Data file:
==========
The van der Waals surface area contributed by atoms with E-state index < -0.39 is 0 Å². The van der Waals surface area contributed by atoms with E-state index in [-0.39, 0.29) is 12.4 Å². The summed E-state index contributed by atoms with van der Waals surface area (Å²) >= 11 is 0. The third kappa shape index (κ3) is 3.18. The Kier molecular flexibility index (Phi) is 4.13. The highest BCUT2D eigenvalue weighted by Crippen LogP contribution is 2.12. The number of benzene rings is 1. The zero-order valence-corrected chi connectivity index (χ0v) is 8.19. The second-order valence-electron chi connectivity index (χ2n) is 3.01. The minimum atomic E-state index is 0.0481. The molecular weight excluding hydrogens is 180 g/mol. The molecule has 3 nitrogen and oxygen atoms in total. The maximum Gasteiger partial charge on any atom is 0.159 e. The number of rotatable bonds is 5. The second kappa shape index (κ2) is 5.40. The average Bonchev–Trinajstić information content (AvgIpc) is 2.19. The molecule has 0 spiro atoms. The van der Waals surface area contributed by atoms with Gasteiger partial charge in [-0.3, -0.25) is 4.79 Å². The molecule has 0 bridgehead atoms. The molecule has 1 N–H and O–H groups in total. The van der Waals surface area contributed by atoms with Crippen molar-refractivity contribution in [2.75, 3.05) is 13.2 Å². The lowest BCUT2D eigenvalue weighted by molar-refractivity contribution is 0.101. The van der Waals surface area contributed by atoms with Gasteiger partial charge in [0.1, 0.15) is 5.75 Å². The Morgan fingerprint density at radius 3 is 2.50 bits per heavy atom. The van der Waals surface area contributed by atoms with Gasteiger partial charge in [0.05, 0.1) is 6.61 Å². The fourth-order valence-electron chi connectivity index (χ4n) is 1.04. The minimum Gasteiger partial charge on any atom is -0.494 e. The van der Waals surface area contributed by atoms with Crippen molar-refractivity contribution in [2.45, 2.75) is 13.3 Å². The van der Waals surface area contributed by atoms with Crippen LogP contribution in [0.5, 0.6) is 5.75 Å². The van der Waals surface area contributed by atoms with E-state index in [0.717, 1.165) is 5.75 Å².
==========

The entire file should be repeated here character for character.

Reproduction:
The van der Waals surface area contributed by atoms with E-state index < -0.39 is 0 Å². The van der Waals surface area contributed by atoms with E-state index in [-0.39, 0.29) is 12.4 Å². The summed E-state index contributed by atoms with van der Waals surface area (Å²) >= 11 is 0. The third kappa shape index (κ3) is 3.18. The Kier molecular flexibility index (Phi) is 4.13. The highest BCUT2D eigenvalue weighted by Crippen LogP contribution is 2.12. The number of benzene rings is 1. The zero-order valence-corrected chi connectivity index (χ0v) is 8.19. The second-order valence-electron chi connectivity index (χ2n) is 3.01. The minimum atomic E-state index is 0.0481. The molecular weight excluding hydrogens is 180 g/mol. The molecule has 3 nitrogen and oxygen atoms in total. The maximum Gasteiger partial charge on any atom is 0.159 e. The number of rotatable bonds is 5. The second kappa shape index (κ2) is 5.40. The average Bonchev–Trinajstić information content (AvgIpc) is 2.19. The molecule has 0 spiro atoms. The van der Waals surface area contributed by atoms with Gasteiger partial charge in [-0.3, -0.25) is 4.79 Å². The molecule has 0 bridgehead atoms. The molecule has 1 N–H and O–H groups in total. The van der Waals surface area contributed by atoms with Crippen molar-refractivity contribution in [2.75, 3.05) is 13.2 Å². The lowest BCUT2D eigenvalue weighted by molar-refractivity contribution is 0.101. The van der Waals surface area contributed by atoms with Gasteiger partial charge in [0.1, 0.15) is 5.75 Å². The Morgan fingerprint density at radius 3 is 2.50 bits per heavy atom. The van der Waals surface area contributed by atoms with Gasteiger partial charge in [0.05, 0.1) is 6.61 Å². The fourth-order valence-electron chi connectivity index (χ4n) is 1.04. The minimum Gasteiger partial charge on any atom is -0.494 e. The van der Waals surface area contributed by atoms with Crippen molar-refractivity contribution in [2.45, 2.75) is 13.3 Å². The van der Waals surface area contributed by atoms with Crippen LogP contribution in [0.5, 0.6) is 5.75 Å². The van der Waals surface area contributed by atoms with E-state index in [0.717, 1.165) is 5.75 Å².